Hillary Di Menna
When I tell people I’m a journalist I get a lot of, “Ooh, you can be Carrie Bradshaw!” Not Christina McCall or Gloria Steinem . I am sometimes told I’ll be the next Rosie DiManno, not due to sharing a similar writing style—because we don’t—but because our last names are similar. Only the people who know me know my career path started with idealism and yearning for social justice through communication.
An April 2013 Ryerson Journalism Research Centre report, Women in the Field: What Do You Know? A snapshot of women in Canadian journalism, says, “As women prosper in Canadian journalism, there are contradictory signs. For one, they may not have entirely escaped the confines of the ‘Women’s Pages.’ … influential beats such as politics and crime remain male-dominated, with women covering only a third of those stories.”
In an Aug. 22 Salon article, Anna North writes, “the pantheon of journalists whose name recognition and clout have made them cottage industries is overwhelmingly male.”
There is not much difference with mainstream broadcast journalism. In Jennifer Siebel-Newsom’s documentary Miss Representation, TV host Lisa Ling says, “I don’t ever see gossip columns or tabloids reporting on Brian Williams’s personal life.” Yet Katie Couric’s love life (USA Today: Katie Couric goes public with banker boyfriend), fashion (Katie Couric’s choice of a white jacket after Labor Day did not go unnoticed!) and legs (Katie Couric’s Legs Worship on YouTube) seem to have garnered more attention than the fact she is America’s first female TV news anchor.
According to the feminist activist group, National Organization for Women (Now) female journalists are underrepresented in print, radio and television news. While the low number of women journalists is stagnant, groups advocating for change are growing. “The IWMF [International Women’s Media Foundation] believes the news media worldwide are not truly free and representative without the equal voice of women,” says the website for the 23-year-old Washington based organization. IWMF is not unique: Women Action and the Media (WAM), Women in Journalism, Journalism and Women Symposium (Jaws) and other like groups work to network and support females in the journalism field.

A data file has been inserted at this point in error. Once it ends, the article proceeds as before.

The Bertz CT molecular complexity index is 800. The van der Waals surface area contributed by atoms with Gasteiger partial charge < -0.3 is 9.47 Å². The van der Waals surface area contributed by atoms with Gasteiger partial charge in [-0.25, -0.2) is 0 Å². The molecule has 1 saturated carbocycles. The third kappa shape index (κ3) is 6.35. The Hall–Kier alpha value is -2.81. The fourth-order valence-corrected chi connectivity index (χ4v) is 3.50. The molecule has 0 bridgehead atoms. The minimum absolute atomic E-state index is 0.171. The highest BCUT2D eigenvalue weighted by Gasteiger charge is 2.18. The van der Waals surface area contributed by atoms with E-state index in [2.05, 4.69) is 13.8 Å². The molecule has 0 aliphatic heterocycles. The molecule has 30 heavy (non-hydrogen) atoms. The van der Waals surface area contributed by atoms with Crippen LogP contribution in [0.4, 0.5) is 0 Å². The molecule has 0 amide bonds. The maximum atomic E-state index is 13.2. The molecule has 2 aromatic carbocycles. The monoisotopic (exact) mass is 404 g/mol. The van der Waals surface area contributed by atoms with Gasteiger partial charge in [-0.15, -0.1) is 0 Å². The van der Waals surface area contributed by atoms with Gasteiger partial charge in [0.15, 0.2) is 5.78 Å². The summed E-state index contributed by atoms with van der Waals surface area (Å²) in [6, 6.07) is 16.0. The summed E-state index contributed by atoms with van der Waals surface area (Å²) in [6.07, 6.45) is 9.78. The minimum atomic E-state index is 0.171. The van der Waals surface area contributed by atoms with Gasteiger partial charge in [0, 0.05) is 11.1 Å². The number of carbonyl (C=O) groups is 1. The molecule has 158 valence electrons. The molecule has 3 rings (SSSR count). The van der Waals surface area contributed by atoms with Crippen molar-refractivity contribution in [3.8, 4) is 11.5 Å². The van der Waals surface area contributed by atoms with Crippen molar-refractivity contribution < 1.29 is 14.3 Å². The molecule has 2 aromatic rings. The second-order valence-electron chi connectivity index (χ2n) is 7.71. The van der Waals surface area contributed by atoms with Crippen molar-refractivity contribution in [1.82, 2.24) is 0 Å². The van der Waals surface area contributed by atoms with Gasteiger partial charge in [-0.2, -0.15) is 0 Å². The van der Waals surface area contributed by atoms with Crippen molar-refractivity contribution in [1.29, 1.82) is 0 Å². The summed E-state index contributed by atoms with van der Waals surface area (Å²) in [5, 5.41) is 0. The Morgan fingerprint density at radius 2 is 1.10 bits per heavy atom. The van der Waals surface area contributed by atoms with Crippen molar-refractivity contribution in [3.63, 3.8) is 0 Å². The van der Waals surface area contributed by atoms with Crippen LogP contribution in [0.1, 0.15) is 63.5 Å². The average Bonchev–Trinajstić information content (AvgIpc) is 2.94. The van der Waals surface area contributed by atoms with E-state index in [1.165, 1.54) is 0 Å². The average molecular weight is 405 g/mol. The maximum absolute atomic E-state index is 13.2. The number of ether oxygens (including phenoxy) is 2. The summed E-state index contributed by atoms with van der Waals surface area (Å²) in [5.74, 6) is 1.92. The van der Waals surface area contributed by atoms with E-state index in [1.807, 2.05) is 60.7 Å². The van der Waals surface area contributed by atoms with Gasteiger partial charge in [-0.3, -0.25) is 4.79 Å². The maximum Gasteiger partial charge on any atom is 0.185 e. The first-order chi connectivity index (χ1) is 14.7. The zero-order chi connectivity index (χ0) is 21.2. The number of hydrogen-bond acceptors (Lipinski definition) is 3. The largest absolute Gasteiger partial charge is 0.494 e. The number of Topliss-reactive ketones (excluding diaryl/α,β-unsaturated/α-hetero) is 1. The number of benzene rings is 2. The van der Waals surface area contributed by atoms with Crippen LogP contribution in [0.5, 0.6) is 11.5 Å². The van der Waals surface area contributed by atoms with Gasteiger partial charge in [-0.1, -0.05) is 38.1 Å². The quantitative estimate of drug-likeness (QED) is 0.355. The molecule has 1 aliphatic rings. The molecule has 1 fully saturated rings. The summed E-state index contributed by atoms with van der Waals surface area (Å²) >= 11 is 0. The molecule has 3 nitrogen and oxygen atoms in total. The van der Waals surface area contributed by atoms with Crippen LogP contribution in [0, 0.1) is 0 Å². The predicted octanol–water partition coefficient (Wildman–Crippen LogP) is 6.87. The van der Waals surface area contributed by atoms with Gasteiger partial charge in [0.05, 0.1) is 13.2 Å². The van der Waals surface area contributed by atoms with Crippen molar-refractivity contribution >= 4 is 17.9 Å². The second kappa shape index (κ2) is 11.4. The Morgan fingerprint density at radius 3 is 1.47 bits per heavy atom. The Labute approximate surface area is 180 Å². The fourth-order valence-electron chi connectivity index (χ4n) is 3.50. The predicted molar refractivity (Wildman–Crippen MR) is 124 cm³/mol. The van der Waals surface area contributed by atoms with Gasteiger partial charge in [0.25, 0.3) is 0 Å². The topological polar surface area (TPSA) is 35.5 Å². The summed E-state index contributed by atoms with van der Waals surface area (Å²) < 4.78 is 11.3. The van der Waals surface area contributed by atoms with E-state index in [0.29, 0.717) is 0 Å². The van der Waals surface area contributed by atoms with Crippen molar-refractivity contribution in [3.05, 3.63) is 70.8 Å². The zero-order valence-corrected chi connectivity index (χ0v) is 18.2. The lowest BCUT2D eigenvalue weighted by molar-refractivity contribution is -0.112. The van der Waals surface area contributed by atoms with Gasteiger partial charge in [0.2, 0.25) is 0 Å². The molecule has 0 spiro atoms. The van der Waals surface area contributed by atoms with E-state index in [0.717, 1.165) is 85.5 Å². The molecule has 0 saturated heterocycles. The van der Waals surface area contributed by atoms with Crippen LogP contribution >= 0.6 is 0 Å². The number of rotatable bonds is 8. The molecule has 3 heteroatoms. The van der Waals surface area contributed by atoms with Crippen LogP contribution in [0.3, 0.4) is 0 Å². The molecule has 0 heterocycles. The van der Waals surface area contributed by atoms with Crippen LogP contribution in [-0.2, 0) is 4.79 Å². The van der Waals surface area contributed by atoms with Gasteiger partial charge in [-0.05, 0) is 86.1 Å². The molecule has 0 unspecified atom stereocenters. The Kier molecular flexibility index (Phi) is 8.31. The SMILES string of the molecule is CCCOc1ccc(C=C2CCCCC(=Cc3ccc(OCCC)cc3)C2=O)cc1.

The glass ceiling in any profession isn’t new, but it is still beyond frustrating. None of my male peers have had the Carrie Bradshaw comparison. And though the comment may seem harmless, we can do our part to not limit our idea of women in the news. Important stories are being shared and shouldn’t be masked by 1950s notions and fictional portrayals. And if they have to be at least compare me to April O’Neil; I can relate more to turtle- and radioactive goo-based story lines than fancy shoes.
A former This intern, Hillary Di Menna writes Gender Block every week and maintains an online feminist resource directory, FIRE- Feminist Internet Resource Exchange.